Culture

Burning Man’s influence in Silicon Valley

Communication Professor Fred Turner has been studying the role of art and countercultural movements – including the communal, participatory lifestyle celebrated at the annual Burning Man festival – that have had far-reaching influence in the workplace of tech firms.

Diving into the medieval world

A group of Stanford humanities professors and their students have been analyzing medieval manuscripts and artifacts to better understand how current societies and cultures developed.

Stanford scholar discusses Buddhism and its origins

Stanford religious studies Professor Paul Harrison talks about the latest research on the origin of Buddhism and the rise of Mahayana Buddhism, which has influenced most of today’s Buddhist practices around the world.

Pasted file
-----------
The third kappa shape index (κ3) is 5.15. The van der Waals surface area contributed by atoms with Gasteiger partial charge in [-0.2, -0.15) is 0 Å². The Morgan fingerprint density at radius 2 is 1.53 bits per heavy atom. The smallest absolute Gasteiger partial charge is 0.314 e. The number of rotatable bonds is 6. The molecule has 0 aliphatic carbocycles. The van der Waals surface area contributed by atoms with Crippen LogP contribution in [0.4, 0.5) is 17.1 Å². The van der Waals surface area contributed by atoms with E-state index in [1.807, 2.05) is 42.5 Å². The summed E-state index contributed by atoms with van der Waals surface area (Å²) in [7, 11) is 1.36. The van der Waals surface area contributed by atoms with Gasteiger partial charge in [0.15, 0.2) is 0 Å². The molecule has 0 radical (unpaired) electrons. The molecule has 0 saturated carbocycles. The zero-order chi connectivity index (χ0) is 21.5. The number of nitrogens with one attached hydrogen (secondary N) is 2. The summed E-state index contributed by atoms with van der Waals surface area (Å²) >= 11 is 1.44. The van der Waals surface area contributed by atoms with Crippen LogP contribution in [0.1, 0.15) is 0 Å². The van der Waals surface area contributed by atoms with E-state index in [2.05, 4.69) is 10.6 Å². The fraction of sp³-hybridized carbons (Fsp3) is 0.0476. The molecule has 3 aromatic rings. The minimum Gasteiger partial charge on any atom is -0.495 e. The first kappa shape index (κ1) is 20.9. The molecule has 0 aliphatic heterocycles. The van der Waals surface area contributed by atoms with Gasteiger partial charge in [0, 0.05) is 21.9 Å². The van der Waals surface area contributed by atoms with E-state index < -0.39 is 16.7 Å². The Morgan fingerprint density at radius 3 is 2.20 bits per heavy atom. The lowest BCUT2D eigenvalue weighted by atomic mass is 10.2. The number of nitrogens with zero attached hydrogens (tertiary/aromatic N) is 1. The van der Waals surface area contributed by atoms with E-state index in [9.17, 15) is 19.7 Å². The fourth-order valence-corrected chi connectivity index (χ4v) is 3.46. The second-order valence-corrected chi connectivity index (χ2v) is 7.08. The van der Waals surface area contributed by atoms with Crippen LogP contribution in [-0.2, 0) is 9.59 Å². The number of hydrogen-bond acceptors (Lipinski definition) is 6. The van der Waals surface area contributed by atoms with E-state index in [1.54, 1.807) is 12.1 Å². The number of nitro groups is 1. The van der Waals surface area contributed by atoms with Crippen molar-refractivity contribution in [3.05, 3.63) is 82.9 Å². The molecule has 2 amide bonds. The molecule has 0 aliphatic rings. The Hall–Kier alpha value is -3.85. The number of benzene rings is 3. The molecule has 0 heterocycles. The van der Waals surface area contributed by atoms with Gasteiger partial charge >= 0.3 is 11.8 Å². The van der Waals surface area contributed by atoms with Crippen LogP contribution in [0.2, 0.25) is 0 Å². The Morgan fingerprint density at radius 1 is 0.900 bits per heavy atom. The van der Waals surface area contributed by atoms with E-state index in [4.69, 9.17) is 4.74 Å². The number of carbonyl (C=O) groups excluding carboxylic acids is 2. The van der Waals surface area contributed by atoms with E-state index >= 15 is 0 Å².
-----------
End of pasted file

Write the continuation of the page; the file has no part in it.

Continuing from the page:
Learning en plein air

At Stanford University, gardens beckon visitors to learn en plein air – about small-scale sustainable farming,  sun-loving desert plants and sculpture.

Understanding people’s obsession with crystals

Stanford medievalist Marisa Galvez is examining the origins of people’s fascination with crystals. She finds that crystals inspired the writing and poetry of some medieval authors in unexpected ways.

Exploring what an interruption is in conversation

Stanford doctoral candidate Katherine Hilton found that people perceive interruptions in conversation differently, and those perceptions differ depending on the listener’s own conversational style as well as gender.

Separating fact from myth of 1903 anti-Jewish riot

Stanford historian Steven Zipperstein analyzes the impactful aftermath of the Kishinev pogrom, an anti-Jewish massacre in imperial Russia. Using new evidence, he sheds light on how the riot took place, separating fact from myth.